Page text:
The strategies of commercial imperialism, which characterized Dutch practice, found much more support in Grotius’ theory of just war (see generally, Tuck 1999 ch. 3, van Ittersum 2006, Wilson 2008, Thomson 2009). The whole concern of De Jure Belli is how to justly settle controversies in the dealings of those who do not live under a shared system of civil laws. In the context of global trade, such dealings will involve the claims of private parties as well as the contentions of kings and states. It ultimately falls to each party, when operating outside the jurisdiction of a common court, to judge the controversy based on the applicable standards of natural, customary, state and divine law. Significantly, Grotius maintains that such relations can be peaceful so long as those involved have a clear understanding of the law and hold themselves to norms of justice, equity, temperance, and humanity. Yet, just as magistrates duly back their rulings with force, those involved in a dispute have the right to redress injuries by means of war. Used rightly, De Jure Belli would provide all parties with a clear understanding of how the law applied to various disputes and educate them in how to render fair and responsible verdicts. However, used rightly, it would also give trading powers the flexibility to leverage their arrangements with non-Europeans and the justifications to uphold these arrangements with force. One stratagem it enabled was encroachment on local sovereignty (see Keene 2002 pp. 48ff and 79ff). Grotius’ position was firmly that non-Christian rulers could hold full title to sovereignty, but his view of sovereignty was that its marks could be divided up among various holders. A foreign trading power might enter into an alliance with a ruler that required him, for instance, to provide land for a trading ‘factory’ or deliver up his people’s labor. These arrangements do not, in themselves, transfer any mark of sovereignty, but Grotius argues that, if the foreign power (unjustly) usurps this right over time without being challenged, its “long possession” provides it with a claim to sovereignty that is now just (JBP I.III.XXI.10-11). Because marks of sovereignty can be divided off in this way, the foreign power can take over limited rights of its own without being guilty of usurping the broader authority of the king. Once the limited right was established, however, it could also be protected with force should the king try to reconsolidate his power (by the same right that the Dutch defended their limited sovereignty against the ambitions of their Spanish overlord). Had the rulers of Southeast Asia read Grotius’ work, they might have found a useful warning about the risks of getting entangled with a powerful ally; the readers among the European mercantile class would also see its usefulness.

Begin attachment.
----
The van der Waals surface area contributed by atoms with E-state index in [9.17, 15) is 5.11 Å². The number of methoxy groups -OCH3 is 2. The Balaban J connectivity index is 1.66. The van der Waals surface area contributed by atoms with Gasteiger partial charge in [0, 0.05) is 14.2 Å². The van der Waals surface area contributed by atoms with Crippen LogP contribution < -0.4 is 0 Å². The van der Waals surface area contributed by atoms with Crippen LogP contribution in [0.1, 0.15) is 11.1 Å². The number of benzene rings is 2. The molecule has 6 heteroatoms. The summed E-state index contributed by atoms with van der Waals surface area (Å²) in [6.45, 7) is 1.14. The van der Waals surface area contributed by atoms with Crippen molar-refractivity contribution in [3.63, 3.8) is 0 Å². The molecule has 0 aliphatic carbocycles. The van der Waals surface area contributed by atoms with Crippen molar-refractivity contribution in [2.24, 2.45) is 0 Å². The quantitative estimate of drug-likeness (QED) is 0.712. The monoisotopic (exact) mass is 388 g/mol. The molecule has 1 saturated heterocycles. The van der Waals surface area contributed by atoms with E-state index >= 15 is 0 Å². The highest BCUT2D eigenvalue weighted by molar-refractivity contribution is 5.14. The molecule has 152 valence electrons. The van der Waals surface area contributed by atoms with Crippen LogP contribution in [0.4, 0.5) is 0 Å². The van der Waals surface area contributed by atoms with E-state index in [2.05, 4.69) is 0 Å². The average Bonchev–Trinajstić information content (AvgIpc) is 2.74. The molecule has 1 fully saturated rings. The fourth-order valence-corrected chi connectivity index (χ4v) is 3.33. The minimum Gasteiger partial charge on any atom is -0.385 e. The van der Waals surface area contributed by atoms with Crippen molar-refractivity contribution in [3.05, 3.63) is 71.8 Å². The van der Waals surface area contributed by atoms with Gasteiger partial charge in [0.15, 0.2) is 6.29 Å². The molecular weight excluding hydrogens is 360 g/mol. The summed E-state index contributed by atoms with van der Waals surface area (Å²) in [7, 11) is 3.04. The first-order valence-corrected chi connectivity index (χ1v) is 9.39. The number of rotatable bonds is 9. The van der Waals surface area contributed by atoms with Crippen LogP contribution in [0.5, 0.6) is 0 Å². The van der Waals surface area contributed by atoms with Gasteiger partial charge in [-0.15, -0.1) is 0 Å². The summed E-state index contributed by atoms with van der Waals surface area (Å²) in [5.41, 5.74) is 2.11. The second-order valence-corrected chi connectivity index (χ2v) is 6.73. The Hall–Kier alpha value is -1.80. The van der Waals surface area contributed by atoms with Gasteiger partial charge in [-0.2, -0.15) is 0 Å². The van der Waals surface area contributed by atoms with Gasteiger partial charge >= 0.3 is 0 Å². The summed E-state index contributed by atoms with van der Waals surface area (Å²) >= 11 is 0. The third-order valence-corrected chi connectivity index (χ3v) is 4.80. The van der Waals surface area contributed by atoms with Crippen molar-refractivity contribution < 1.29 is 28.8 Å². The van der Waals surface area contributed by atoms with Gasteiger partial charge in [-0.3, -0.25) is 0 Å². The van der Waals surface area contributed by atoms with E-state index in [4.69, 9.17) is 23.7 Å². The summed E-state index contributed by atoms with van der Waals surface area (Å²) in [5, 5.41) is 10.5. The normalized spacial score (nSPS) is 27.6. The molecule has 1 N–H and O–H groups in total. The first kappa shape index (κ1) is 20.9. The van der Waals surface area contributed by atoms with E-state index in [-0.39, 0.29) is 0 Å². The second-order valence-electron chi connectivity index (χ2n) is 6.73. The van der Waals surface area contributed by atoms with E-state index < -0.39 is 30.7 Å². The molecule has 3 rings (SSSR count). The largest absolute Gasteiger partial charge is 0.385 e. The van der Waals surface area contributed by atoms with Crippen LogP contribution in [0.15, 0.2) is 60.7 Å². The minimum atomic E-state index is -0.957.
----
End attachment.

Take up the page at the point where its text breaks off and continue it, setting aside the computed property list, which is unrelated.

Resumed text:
The natural-right framework of De Jure Belli also empowers parties to a contract to arrive at their own judgments about how to interpret indeterminate clauses (JBP II.XVI) and authorizes any party, public or private, to execute punishment for culpable violations of the law (II.XX). The idea that war-making can be understood as an extension of the right to punish had been part of the Christian just-war tradition from Augustine through Vitoria and Suarez, but Grotius reconceives punishment as a natural right that obtains prior to civil authority (see Tuck 1999 pp. 102f. and Straumann 2006). In circumstances beyond civil jurisdiction, law-respecting persons can take it upon themselves to police and punish crimes affecting society. Because this exercise of power over another assumes a position of superiority, Grotius recognizes the need to explain how this difference in standing can arise among those who are equal by nature. His solution is to point out that violators demote themselves beneath the rest of humanity (JBP II.XX.iii). Anyone who remains in this position of moral superiority can properly execute punishment. The natural right to punish was an important innovation in Grotius’ early De Indis, where he argued that Dutch merchants had legitimate authority to punish the Portuguese for monopolizing the seas (fol. 40). It remains a key feature of his theory of punishment in De Jure Belli, where it provides a further source for just causes to resort to war. In contrast to the anti-imperialist arguments of Vitoria and the school of Salamanca, which had maintained that the princes of Europe had no authority to punish those beyond their jurisdiction except in response to ‘an injury received’ (On the Law of War q.1 a.3; see also On the American Indians q. 2 a.5), Grotius opens the door to punitive war against those who commit ‘crimes against nature.’ Elevated as moral superiors above regimes that enjoin or condone manifestly unjust practices—including cannibalism, piracy, the oppression of their own people or the cruel treatment of foreigners—outside powers may seek to punish these regimes in the interests of human society (II.XX.XL). Adopted while Grotius still had ties to the interests of the Dutch trading companies, this interventionist stance would have expanded the range of justifications available for colonizing lands in both Asia and the Americas (see Tuck 1999 pp. 103-4 and van Ittersum 2010).